Our landscaping is all from the previous owner, minus 2 rose bushes I planted. The ground cover is taking over and out of control. We have a small tree that is almost dead. Every thing except the 2 rose bushes, hydrangea, azaleas and rhododendron is coming out, and we’re starting over fresh with something that is less maintenance. We currently have an herb garden, so I’ll be taking and transplanting a few of those as well (they’re also over grown, and I’d rather do them as a container garden). Next summer, the one bed will be a veggie garden. We know that the beginning will be kind of expensive, because we’re going to need to hire someone to help, but we will be able to replant everything but the new tree we’re getting ourselves.

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  2. Erin

    05/29/2013

    I’m looking forward to following your progress this summer. We moved into our house in March 2012 but didn’t tackle any of the major projects because our daughter arrived in May 2012. We decided to focus on adjusting to parenthood last summer and push back the major work to this year. So, this summer, we’ll be pulling out most of the landscape that the previous owners had planted and hiring professionals to cut down a few old trees at the back of our property. So much of it is overgrown right now, and I can’t wait to have a clean slate to put our personal touch on the outside of our home!

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    Andrea Reply:

    Thanks Erin — and yes, I can just about imagine how crazy your summer was last year. New babies are a big adjustment :)

    Looks like we’ll both be working on yard projects this year — have fun!

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  3. Terri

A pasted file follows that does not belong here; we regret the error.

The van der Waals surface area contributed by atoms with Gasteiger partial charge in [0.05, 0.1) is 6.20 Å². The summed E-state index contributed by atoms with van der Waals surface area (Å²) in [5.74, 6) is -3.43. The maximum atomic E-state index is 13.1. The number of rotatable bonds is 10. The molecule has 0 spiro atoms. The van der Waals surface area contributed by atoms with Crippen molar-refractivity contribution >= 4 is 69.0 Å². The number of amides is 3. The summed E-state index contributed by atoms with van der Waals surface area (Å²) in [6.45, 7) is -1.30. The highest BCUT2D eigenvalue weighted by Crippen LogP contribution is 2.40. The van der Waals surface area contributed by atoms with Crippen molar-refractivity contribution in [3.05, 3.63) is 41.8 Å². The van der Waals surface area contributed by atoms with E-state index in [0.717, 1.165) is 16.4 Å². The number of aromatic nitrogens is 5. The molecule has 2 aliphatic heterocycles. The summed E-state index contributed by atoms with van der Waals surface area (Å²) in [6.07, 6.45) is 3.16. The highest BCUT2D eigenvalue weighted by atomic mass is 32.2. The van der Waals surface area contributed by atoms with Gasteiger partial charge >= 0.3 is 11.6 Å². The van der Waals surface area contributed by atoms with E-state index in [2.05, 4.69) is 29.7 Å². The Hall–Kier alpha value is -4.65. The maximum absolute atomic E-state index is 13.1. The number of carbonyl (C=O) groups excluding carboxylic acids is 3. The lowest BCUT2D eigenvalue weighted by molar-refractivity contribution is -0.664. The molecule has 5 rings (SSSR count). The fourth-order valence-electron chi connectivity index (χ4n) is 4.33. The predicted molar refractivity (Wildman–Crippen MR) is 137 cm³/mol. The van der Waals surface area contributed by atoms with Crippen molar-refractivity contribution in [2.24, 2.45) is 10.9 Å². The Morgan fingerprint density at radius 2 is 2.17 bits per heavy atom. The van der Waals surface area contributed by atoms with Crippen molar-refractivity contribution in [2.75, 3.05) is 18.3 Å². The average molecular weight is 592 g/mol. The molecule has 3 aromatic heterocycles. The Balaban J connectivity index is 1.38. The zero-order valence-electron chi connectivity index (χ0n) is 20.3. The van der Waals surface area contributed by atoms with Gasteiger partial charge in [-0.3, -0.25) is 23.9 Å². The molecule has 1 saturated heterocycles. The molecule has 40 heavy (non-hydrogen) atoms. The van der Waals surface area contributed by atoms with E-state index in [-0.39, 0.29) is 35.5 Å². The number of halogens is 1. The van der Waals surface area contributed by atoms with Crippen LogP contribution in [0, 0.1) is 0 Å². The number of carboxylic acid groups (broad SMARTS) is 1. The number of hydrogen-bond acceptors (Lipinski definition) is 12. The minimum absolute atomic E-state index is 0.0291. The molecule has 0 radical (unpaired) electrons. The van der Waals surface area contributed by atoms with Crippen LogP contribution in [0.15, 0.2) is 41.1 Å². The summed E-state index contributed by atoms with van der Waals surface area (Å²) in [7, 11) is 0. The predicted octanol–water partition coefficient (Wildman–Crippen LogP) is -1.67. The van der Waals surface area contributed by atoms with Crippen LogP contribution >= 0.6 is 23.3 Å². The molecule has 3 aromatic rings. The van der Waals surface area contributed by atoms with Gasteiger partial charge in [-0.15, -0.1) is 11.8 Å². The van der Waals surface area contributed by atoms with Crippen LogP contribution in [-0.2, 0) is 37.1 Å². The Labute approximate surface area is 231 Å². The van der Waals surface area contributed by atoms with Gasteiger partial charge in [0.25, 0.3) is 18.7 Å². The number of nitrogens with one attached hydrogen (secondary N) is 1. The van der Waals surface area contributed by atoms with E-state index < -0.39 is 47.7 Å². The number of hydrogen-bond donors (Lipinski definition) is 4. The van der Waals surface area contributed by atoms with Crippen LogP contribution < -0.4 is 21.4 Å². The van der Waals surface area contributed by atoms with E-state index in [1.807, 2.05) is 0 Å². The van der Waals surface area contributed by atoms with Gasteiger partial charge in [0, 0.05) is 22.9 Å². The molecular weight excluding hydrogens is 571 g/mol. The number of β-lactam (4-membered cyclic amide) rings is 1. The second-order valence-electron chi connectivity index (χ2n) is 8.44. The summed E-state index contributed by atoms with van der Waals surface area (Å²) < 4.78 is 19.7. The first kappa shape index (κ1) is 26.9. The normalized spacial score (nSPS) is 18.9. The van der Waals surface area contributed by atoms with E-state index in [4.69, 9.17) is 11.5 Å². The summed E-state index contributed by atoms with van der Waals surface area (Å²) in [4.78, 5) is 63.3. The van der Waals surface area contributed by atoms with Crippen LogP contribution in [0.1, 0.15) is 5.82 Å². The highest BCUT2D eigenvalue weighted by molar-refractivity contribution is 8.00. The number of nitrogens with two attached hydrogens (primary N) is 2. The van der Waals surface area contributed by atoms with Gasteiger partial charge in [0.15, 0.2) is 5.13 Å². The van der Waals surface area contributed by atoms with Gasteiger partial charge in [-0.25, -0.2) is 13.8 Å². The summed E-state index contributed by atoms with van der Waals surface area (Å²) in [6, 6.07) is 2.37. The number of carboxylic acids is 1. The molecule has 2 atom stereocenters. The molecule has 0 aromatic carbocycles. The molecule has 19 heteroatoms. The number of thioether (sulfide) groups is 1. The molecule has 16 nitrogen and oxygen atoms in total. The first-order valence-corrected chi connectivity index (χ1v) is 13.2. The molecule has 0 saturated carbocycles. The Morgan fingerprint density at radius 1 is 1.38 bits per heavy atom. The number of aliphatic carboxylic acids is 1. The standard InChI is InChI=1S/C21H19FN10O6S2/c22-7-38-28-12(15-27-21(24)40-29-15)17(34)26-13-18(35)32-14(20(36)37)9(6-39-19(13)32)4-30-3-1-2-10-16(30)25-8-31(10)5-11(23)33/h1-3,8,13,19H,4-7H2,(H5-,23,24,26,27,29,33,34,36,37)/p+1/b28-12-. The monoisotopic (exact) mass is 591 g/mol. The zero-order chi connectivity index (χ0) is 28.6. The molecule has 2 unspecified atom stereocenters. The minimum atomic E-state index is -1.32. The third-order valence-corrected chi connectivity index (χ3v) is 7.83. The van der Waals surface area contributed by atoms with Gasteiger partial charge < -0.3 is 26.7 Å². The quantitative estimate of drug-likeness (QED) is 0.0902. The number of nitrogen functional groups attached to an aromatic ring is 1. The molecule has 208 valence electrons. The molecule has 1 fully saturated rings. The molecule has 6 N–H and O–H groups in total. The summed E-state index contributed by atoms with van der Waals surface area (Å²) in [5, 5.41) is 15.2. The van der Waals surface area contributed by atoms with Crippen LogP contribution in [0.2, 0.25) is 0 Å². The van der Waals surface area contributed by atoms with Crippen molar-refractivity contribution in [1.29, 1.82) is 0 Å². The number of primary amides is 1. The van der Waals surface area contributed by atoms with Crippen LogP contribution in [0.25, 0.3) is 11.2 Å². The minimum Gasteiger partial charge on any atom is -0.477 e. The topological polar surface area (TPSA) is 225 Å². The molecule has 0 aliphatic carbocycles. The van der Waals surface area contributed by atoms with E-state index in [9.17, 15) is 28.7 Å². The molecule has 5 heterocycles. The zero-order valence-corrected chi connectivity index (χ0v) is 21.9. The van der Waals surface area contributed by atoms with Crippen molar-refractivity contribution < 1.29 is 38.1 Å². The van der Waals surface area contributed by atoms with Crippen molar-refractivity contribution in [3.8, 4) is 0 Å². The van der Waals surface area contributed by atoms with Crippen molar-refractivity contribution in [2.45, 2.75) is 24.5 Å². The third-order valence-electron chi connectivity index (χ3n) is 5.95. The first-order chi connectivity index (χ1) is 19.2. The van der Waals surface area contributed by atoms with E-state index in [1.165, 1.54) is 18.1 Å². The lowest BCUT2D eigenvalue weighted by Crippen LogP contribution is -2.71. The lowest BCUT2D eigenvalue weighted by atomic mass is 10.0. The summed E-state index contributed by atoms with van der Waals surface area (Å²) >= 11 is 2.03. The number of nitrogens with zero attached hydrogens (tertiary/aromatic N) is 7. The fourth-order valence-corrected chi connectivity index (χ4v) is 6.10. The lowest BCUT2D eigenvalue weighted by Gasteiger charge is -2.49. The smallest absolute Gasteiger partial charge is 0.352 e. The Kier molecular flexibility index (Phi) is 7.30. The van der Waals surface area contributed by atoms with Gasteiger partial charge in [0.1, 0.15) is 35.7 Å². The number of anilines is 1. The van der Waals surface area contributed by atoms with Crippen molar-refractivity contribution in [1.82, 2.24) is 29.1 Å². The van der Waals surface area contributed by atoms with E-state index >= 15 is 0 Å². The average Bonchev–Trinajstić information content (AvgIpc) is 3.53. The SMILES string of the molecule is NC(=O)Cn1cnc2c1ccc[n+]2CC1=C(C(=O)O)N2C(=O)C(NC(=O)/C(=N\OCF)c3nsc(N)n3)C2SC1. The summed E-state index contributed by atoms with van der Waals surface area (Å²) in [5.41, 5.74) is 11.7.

05/29/2013

    This might sound dumb…. But, how did you clean your roof? Is there really someone that does that sort of thing? If so, I need them quick!

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    Andrea Reply:

    Haha — yes, there are professional roof cleaners and they clean roofs full-time. Just google “roof shampooers” or “roof cleaners” in whatever city you live in and something should pop up. It’s not necessarily cheap, but based on the problems that could arrise with a really dirty roof, it’s definitely worth the price if you ask me.

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  4. Jo

    05/29/2013

    It’s going to turn out beautifully! Yardwork is so rewarding! My husband and I recently bought a house, and it’s fun to see how our vision is slowly starting to become reality after lots of hard work!

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  5. Liz

    05/29/2013

    Before you put in a sandbox….scope out your neighborhood for cats. Seriously, they love sandboxes and there is absolutely nothing you can do to keep them from using your gigantic outdoor litterbox.

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    Ivy Reply:

    I was going to say the same thing. Make sure the sandbox has a good lid!

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  6. Mary Billmaier

    05/29/2013

    The best piece of advice I ever heard about the process of re-landscaping ( which we did a few years ago) and gardening in general is that there is a three year waiting period for plants until you can really see the fruits of your labors. Year 1 – plants are sleeping, year 2 – they are creeping, and year 3, they are leaping! Plants that we put in the ground in 2011 are beautiful and blooming like crazy this year. They look amazing now compared to when we look back at photos of the first year ! Be patient! Happy gardening!

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  7. Linda Reese

    05/29/2013

    I can’t wait to see all the arrangements of your Trees, Shrubs and flowers! How exciting!

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  8. Kristin

    05/29/2013